European Union Bans Pakistan International Airlines | One Mile at a Time

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This seems appropriate…

European Union bans PIA

The European Union Air Safety Agency (EASA) has banned Pakistan International Airlines from operating flights to member countries for a period of six months. The ban will kick in as of July 1, and last through December 31, 2020.

As a spokesperson for the airline confirms:

“EASA has temporarily suspended PIA’s authorization to operate to the EU member states for a period of 6 months effective July 1, 2020 with the right to appeal against this decision.”

Arguably if you’re going to be banned from flying somewhere, it’s rather convenient for that to be the case during the current pandemic, given how much demand is down. That’s especially true when we’re talking about the EU, given the travel restrictions that are in place.

Pakistan International Airlines is now banned from the European Union

Why is PIA banned from the EU?

This development is coming after Pakistan’s Minister for Aviation revealed that 262 of 860 pilots in Pakistan have “fake” licenses.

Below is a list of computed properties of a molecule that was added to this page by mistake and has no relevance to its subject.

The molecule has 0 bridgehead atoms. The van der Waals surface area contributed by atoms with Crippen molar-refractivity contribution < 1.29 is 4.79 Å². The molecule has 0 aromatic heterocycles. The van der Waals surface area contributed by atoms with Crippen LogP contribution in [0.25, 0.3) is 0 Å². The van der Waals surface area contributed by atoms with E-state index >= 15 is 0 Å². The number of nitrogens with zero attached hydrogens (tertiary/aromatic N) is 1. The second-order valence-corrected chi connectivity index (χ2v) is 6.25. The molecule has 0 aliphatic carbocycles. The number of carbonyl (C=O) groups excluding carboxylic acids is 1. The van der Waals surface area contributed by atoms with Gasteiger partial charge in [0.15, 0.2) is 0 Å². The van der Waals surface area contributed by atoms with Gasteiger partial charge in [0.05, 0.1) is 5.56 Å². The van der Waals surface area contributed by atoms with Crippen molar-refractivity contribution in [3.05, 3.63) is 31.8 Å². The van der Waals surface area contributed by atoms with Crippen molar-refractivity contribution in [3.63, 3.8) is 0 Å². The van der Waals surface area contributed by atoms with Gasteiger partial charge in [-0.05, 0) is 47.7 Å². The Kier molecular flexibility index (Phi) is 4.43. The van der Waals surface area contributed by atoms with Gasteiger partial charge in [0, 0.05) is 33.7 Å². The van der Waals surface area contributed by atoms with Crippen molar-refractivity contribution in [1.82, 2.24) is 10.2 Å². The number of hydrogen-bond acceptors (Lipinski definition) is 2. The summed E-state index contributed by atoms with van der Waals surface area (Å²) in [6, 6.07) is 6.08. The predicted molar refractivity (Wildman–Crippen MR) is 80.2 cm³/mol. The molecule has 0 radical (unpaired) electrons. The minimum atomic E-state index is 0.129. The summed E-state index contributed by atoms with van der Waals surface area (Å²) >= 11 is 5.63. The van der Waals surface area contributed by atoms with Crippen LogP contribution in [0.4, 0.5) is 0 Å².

Specific to Pakistan International Airlines, which is Pakistan’s largest airline, it was found that around 150 pilots were believed to hold fake credentials. Based on what we know, many people had other people take tests for them, because they weren’t otherwise qualified to fly.

The airline had acknowledged this information, and said it was working on correcting the problem:

“PIA acknowledges the AAIB report and have already taken measures learning from it. An independent Flight Data Monitoring setup established to monitor & analyze all flights. All pilots with dubious licenses will be grounded. Safety is more imp. than any commercial interest”

All of this came to light after a Pakistan International Airlines Airbus A320 crashed last month, killing nearly 100 people. The government had released preliminary findings of the crash, blaming it on human error. The investigation also revealed how many pilots in the country allegedly held fake credentials.

Bottom line

PIA has long been a basket case of an airline, though little has been done to fix things. With the recent revelation by Pakistan’s Minister for Aviation, it’s hard to ignore the serious safety risks posed by PIA planes.

Maybe if enough countries and regions ban PIA, the airline will be forced to change.

What do you make of PIA being banned from the EU?